Jay Cooke's railway had grand plans for Yellowstone, and the advance publicity from Northern Pacific during the early 1870's left the Eastern touring public eagerly anticipating future rail access to the region. Between 1868 and 1870, Central Pacific's "Big Four"-Leland Stanford, Collis Huntington, Charles Crocker, and Mark Hopkins-acquired the rights to local rail lines in California and organized the Southern Pacific Railroad in order to protect Central Pacific's competitive edge in California. The railroad would eventually connect San Francisco and Los Angeles and then cross the southern tier of the country to New Orleans to connect the profitable freight trade markets of the Gulf of Mexico ports and San Francisco. As Southern Pacific slowly advanced toward Los Angeles and the southern states, Northern Pacific built west from Minnesota, reaching Bismarck, North Dakota by 1873. The Southern Pacific route and Northern Pacific's connecting track to Yellowstone at Livingston, Montana might not have been more than a few years away, but Jay Cooke's banking house collapsed during the Panic of 1873. Because it was one of the wealthiest and most powerful financing house in the country, its failure created a ripple effect across the country, financially devastating the Northern Pacific and bringing all new construction on other railways to a halt.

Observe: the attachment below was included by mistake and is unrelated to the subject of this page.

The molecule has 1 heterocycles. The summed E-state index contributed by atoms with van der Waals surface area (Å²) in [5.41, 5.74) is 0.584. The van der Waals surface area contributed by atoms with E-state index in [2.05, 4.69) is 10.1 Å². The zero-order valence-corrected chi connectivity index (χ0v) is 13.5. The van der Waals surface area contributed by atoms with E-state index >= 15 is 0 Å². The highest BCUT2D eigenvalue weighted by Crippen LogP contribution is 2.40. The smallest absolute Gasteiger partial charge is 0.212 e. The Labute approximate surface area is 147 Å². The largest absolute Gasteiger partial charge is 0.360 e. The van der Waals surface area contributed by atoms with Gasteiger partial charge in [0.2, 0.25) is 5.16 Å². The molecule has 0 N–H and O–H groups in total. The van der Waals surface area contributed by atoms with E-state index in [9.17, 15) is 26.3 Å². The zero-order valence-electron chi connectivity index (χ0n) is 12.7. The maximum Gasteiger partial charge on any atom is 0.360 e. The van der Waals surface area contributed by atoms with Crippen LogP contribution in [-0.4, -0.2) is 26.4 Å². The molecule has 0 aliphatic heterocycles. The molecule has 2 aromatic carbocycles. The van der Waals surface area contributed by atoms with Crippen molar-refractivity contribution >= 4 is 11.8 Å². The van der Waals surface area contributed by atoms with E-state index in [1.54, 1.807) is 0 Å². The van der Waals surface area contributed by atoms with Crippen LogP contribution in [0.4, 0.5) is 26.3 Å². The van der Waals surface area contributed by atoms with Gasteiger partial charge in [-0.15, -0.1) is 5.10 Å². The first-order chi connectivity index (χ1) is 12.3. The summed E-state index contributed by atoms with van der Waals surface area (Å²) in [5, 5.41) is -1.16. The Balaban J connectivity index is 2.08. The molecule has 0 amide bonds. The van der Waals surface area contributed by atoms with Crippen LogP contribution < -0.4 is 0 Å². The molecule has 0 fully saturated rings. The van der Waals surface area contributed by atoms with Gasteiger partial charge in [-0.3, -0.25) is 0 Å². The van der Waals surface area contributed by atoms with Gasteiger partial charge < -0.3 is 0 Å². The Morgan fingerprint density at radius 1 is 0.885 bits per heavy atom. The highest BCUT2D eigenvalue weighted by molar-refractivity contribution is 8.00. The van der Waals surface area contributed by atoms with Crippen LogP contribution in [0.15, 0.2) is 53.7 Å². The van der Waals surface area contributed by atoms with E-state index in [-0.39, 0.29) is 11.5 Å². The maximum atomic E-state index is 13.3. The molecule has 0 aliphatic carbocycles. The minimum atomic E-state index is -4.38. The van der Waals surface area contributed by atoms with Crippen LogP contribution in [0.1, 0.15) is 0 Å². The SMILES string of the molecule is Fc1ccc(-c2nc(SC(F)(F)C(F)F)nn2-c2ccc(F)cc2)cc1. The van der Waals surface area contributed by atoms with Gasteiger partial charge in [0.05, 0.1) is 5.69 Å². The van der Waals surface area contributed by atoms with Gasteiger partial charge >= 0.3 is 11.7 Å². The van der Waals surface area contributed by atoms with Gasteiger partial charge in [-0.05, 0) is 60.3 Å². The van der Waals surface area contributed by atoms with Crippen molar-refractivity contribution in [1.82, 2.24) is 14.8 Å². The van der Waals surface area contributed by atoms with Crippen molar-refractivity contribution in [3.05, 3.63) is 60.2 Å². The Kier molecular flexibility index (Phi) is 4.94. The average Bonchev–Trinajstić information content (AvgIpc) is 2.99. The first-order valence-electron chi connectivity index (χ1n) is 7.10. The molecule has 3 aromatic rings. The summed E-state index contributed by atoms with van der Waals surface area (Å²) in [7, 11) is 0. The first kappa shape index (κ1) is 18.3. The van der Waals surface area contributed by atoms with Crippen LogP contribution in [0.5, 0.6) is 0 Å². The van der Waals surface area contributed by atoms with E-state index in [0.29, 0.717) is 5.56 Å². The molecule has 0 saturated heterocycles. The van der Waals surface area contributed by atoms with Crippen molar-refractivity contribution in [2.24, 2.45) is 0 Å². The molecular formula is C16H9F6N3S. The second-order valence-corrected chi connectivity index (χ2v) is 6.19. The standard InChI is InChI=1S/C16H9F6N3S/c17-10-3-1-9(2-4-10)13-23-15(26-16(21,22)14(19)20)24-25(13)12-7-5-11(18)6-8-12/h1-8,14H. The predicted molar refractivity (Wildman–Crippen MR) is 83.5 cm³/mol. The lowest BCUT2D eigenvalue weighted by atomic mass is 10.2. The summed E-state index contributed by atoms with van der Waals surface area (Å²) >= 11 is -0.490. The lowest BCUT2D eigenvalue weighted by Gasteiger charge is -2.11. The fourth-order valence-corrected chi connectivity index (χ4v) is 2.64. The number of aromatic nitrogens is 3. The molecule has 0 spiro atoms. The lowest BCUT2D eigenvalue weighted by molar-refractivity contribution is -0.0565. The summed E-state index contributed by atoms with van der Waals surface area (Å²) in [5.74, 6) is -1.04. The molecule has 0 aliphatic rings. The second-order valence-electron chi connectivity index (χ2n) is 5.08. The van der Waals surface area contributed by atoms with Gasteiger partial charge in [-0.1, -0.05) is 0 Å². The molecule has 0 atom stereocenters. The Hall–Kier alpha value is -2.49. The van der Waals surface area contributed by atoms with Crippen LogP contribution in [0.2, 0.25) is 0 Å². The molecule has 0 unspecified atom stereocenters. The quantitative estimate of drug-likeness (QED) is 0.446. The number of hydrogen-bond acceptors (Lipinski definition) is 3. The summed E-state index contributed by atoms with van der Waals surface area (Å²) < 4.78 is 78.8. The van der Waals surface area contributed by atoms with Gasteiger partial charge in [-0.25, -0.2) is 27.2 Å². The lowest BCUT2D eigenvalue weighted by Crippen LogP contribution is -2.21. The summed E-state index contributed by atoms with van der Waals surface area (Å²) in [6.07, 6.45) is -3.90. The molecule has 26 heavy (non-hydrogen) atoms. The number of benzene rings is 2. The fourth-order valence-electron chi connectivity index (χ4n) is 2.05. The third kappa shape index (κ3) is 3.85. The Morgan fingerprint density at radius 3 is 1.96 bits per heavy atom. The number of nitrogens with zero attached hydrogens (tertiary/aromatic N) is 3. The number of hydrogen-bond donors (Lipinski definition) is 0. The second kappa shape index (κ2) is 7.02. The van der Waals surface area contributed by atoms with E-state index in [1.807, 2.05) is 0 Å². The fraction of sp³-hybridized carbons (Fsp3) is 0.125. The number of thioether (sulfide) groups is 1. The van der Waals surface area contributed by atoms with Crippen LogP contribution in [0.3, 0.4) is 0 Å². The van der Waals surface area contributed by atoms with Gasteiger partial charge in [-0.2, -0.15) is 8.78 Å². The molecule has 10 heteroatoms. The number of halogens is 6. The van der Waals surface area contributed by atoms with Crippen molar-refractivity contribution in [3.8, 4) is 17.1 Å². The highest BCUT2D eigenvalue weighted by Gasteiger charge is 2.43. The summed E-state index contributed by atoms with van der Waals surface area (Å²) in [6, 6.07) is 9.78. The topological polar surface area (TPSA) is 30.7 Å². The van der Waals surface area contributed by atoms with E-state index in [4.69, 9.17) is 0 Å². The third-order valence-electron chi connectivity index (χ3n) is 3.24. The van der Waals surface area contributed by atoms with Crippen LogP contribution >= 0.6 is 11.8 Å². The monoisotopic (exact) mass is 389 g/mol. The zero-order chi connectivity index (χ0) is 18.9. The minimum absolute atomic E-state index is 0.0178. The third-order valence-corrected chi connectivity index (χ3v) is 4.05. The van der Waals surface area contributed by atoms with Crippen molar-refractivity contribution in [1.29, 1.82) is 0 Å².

Throughout the 1870's, railroads scrambled for reorganization in their attempts to recover from the Panic and worked to attract new investors. Their initial efforts to create interest in the railroad enterprise by offering passenger service and enticing travel destinations like Yosemite and Yellowstone indicated that the parks could work to their advantage. The Yellowstone bill generated renewed discussions about Yosemite, and Jay Cooke's publicity events during 1871 and 1872 created an undercurrent of discussion in the popular press about the National Park idea. As the economy made its way to recovery along with the railroads, rail companies took advantage of the parks to attract the income of new investors and sponsors to complete the rail lines.